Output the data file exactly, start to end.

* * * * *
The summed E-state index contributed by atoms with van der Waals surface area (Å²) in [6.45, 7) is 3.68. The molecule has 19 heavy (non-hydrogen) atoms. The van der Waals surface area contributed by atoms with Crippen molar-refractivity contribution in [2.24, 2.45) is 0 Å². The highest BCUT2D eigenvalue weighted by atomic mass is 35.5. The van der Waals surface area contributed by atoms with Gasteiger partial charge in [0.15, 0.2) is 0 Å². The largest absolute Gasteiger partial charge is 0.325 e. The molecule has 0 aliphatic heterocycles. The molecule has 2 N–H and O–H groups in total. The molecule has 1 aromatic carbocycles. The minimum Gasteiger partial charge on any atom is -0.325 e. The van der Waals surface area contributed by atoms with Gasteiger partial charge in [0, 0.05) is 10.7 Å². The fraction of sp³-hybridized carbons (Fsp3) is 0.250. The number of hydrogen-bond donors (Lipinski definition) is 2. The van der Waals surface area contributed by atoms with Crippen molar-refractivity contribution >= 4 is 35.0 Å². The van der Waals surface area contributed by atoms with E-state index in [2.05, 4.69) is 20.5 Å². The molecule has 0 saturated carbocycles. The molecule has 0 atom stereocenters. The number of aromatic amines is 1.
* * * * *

The summed E-state index contributed by atoms with van der Waals surface area (Å²) in [6.45, 7) is 3.68. The molecule has 19 heavy (non-hydrogen) atoms. The van der Waals surface area contributed by atoms with Crippen molar-refractivity contribution in [2.24, 2.45) is 0 Å². The highest BCUT2D eigenvalue weighted by atomic mass is 35.5. The van der Waals surface area contributed by atoms with Gasteiger partial charge in [0.15, 0.2) is 0 Å². The largest absolute Gasteiger partial charge is 0.325 e. The molecule has 0 aliphatic heterocycles. The molecule has 2 N–H and O–H groups in total. The molecule has 1 aromatic carbocycles. The minimum Gasteiger partial charge on any atom is -0.325 e. The van der Waals surface area contributed by atoms with Gasteiger partial charge in [0, 0.05) is 10.7 Å². The fraction of sp³-hybridized carbons (Fsp3) is 0.250. The number of hydrogen-bond donors (Lipinski definition) is 2. The van der Waals surface area contributed by atoms with Crippen molar-refractivity contribution >= 4 is 35.0 Å². The van der Waals surface area contributed by atoms with E-state index in [2.05, 4.69) is 20.5 Å². The molecule has 0 saturated carbocycles. The molecule has 0 atom stereocenters. The number of aromatic amines is 1.